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‘Art of Orientation’ offers visitors an immersive experience using sight and sound
DHAHRAN: ‘Shatr Almasjid’, or ‘Art of Guidance’ exhibition brings together largest collection of Islamic art masterpieces ever exhibited in Kingdom through global and national partnerships unprecedented.
Its goal is to help Muslims deepen their appreciation of their religion and to encourage non-Muslims to broaden their understanding of Islam.
Self-proclaimed as “one of the most important Islamic art exhibitions presented in Saudi Arabia”, the exhibition, which opened in February 2021, is presented at Gallery 3 in Ithra.
Using virtual reality headsets, visitors can view the holy sites without ever leaving their seats.
At the entrance to the exhibition, there is a wall with a dozen black headphones and Samsung smartphones that have pre-uploaded short audio descriptions in Arabic and English, in addition to a captioning function. .
Visitors who prefer a more traditional approach can also browse the exhibition and read the descriptions directly on the screens without using an additional device.
The exhibition, themed “Aesthetics, Evolution and Function,” promises to help visitors explore the historical evolution and function of mosques, their interiors, exteriors, and the artifacts in between.
Supported by international academic and artistic collaborations, “The Art of Orientation” is the result of a one-of-a-kind partnership with Egypt’s Supreme Council of Antiquities and a diverse range of Islamic art experts.
It includes 84 priceless objects on loan from the Museum of Islamic Art in Cairo and historically significant pieces from the two holy mosques of Mecca and Medina from the National Museum in Riyadh. The artifacts are on display alongside 34 rarities from Ithra’s growing collection of Islamic art.
The immersive exhibit also features detailed replicas of several important mosques from Indonesia, China, Mali, Syria, Iraq, Uzbekistan, Egypt, and the original Prophet’s Mosque in Medina. It also offers insight into the cultural, social, religious and artistic history of mosques.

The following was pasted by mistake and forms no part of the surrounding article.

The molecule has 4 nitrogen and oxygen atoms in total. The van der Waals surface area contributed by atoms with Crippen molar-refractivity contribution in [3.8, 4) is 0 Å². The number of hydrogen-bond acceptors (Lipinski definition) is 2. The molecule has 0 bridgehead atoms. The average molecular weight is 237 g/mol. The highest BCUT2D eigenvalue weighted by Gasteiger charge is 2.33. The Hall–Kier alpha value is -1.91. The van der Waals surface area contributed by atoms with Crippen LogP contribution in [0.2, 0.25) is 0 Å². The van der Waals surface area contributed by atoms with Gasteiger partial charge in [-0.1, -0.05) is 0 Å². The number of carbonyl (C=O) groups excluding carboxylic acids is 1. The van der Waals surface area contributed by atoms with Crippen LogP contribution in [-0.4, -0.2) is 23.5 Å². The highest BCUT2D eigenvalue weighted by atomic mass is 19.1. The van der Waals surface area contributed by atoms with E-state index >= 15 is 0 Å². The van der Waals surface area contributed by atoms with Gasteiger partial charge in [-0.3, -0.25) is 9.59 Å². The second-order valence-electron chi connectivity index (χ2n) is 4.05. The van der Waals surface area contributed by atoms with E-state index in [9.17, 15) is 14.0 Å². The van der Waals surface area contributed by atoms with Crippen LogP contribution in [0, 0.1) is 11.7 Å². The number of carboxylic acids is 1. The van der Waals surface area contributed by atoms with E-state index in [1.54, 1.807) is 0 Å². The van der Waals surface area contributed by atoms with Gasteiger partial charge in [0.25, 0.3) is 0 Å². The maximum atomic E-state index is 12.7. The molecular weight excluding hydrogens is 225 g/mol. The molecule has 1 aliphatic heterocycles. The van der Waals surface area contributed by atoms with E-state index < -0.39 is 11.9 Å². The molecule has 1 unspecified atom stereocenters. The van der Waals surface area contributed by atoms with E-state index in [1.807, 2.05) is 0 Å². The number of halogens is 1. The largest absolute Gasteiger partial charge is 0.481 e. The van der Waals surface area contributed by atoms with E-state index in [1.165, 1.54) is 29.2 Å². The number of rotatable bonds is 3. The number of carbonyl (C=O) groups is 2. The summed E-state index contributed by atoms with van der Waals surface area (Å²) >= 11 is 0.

The dimly lit space of Gallery 3 provides a reflective ambiance where visitors can stand or sit and soak up the experience through screens, sights and sounds. It feels like an intimate sacred experience in itself.
“Art of Orientation” examines how mosques served not only as places of worship, but also as bustling community centers with diverse functions and people. A mosque has always been a gathering place, refuge and sanctuary for many, as well as a visual focal point. This is an exhibition that combines all of these elements in one place; to visit it is to see the mosque from all angles and at all levels.
Other exhibits include a minbar, mihrab niches, calligraphic works, prayer rugs, mosque lamps and Quranic manuscripts.
Always innovative and using the latest technology, Ithra created five virtual mosque tours for the exhibition, including the two holy mosques of Mecca and Medina. Those wearing the VR headset will feel like they are walking through the middle of the mosque.
The exhibition runs until 2022 and tickets, which cost SR35 ($9), can be booked directly on Ithra’s website or purchased onsite just before entering the space.